Back when I was at University, I spent a year living in Exeter, England. I know I went to lectures and wrote papers and did the typical student stuff you have to do while taking classes, but the things that stand out to me are the experiences I had outside of University.
I think the one that stands out the most happened on a trip to visit a flatmate and her family over Christmas break. Caroline (another flatmate) and I were coming back to England after a lovely visit, and were both exhausted. We were in a private compartment on the train (I felt very Alfred Hitchcock/40’s movie) settling in for a long ride back. Then, suddenly, the door opens and a slightly breathless man steps inside. His dark hair was ruffled like he’s just been running, and his gaunt face shiny with sweat. He wasn’t much older than we were, but his eyes were deep and brown, and full of sadness.
He immediately started chatting away, and my friend pretended to fall asleep, leaving me to talk to the guy. (Thanks, Caroline!)
As he talked, I discovered that he was a refugee from Bosnia and had left his family in the war-ravaged country to escape being pulled into the war several years before. He was very talkative (I don’t think he let me say more than three or four words) and the conversation was a bit awkward, since you never know how much to believe from a stranger on a train. But when he told me of his sister, who’d been raped and beaten by a soldier. And of his mother, who’d been devastated by the attack, I could hear the truth in his voice.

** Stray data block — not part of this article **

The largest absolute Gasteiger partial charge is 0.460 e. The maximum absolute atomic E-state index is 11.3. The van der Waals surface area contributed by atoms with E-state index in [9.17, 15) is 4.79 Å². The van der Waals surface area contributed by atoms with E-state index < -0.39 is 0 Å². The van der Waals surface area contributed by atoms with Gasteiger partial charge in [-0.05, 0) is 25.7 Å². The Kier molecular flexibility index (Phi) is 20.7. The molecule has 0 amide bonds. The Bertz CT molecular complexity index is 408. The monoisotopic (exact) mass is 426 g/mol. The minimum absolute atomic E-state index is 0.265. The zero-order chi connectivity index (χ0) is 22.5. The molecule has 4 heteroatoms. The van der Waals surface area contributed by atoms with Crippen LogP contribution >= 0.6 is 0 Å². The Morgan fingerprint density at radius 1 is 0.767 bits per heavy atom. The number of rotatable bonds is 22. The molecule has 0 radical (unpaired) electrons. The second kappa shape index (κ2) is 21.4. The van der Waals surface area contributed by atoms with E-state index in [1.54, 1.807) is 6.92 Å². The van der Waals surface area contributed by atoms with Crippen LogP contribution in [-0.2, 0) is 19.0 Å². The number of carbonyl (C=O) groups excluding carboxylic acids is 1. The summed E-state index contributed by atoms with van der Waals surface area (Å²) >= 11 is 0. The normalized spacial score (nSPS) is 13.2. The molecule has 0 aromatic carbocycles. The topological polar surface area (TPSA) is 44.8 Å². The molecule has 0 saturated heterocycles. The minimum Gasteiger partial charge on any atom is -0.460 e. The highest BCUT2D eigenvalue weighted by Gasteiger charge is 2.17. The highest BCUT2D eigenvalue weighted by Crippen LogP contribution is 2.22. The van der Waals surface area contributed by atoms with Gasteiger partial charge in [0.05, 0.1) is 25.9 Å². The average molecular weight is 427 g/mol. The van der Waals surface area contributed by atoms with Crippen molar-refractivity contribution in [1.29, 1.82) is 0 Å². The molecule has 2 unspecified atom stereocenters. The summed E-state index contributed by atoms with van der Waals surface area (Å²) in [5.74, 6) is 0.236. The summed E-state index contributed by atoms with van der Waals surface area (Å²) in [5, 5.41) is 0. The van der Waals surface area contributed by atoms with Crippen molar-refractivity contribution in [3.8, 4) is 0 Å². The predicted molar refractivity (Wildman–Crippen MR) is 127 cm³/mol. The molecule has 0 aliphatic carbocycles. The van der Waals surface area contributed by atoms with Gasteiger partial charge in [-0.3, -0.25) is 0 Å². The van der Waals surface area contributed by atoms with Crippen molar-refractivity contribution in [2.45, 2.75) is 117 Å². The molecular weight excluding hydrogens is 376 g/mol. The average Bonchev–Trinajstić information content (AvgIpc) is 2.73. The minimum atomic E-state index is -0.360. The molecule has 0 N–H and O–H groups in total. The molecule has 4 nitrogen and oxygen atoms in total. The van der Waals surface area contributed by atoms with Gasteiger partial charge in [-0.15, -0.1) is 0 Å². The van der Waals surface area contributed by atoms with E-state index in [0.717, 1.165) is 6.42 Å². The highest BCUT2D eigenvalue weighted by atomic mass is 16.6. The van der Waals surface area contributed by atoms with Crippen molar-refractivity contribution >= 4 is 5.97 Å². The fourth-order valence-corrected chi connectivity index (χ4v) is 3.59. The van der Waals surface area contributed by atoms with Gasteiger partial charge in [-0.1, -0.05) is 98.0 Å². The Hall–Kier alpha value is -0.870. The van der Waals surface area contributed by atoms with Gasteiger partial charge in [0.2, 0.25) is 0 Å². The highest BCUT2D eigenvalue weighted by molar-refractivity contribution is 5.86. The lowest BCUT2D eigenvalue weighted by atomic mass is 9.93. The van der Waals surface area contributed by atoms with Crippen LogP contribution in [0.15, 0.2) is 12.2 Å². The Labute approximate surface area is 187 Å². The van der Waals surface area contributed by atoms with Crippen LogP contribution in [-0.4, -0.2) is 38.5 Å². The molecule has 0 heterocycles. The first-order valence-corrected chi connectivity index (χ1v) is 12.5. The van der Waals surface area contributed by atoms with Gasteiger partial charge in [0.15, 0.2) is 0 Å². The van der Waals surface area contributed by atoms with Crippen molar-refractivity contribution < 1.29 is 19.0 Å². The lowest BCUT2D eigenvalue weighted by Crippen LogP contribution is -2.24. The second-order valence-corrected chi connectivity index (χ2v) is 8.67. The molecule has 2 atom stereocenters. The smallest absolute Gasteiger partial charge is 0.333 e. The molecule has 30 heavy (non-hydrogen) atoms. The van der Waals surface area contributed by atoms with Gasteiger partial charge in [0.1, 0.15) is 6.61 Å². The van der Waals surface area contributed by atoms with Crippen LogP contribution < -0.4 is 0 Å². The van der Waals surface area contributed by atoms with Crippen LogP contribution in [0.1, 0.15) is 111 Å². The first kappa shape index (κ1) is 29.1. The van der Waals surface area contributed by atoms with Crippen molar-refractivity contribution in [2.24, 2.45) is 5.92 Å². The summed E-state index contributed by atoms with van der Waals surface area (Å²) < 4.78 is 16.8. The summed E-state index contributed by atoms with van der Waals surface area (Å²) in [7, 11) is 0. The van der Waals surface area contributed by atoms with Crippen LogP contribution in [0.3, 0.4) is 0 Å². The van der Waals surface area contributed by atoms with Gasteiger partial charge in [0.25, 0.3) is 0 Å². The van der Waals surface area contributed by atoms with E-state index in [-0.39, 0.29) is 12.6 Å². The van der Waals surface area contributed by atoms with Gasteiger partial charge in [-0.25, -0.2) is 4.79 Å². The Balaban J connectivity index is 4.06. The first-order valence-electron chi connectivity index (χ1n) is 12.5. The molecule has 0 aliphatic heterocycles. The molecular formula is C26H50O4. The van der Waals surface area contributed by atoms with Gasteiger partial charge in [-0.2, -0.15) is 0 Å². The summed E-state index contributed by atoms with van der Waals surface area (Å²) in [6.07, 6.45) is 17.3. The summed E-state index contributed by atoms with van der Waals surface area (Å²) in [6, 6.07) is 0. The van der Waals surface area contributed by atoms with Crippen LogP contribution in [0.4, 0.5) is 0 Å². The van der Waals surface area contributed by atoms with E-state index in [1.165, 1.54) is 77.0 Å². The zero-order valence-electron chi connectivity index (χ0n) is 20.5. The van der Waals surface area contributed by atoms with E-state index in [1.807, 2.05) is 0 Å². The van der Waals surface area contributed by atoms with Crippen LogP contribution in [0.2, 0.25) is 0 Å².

And then he looked at me with his sad brown eyes and said. “When you’re published. You must write my sister’s story. People must know what has gone on in my country.”
I think I must have gaped at him for a full minute. I’d never said a word about being a writer, or even an English major for that matter. (I’d barely said anything at all!)
And then one of the conductors came into our compartment to check tickets. Big surprise, our visitor was a stowaway, and they hauled him out of the train and threw him off at the next stop. I never saw the man again, never even knew his name. But his words have stayed with me for 12 years.
When I’m published, I will write his sister’s story.
photo credit: Matthew Black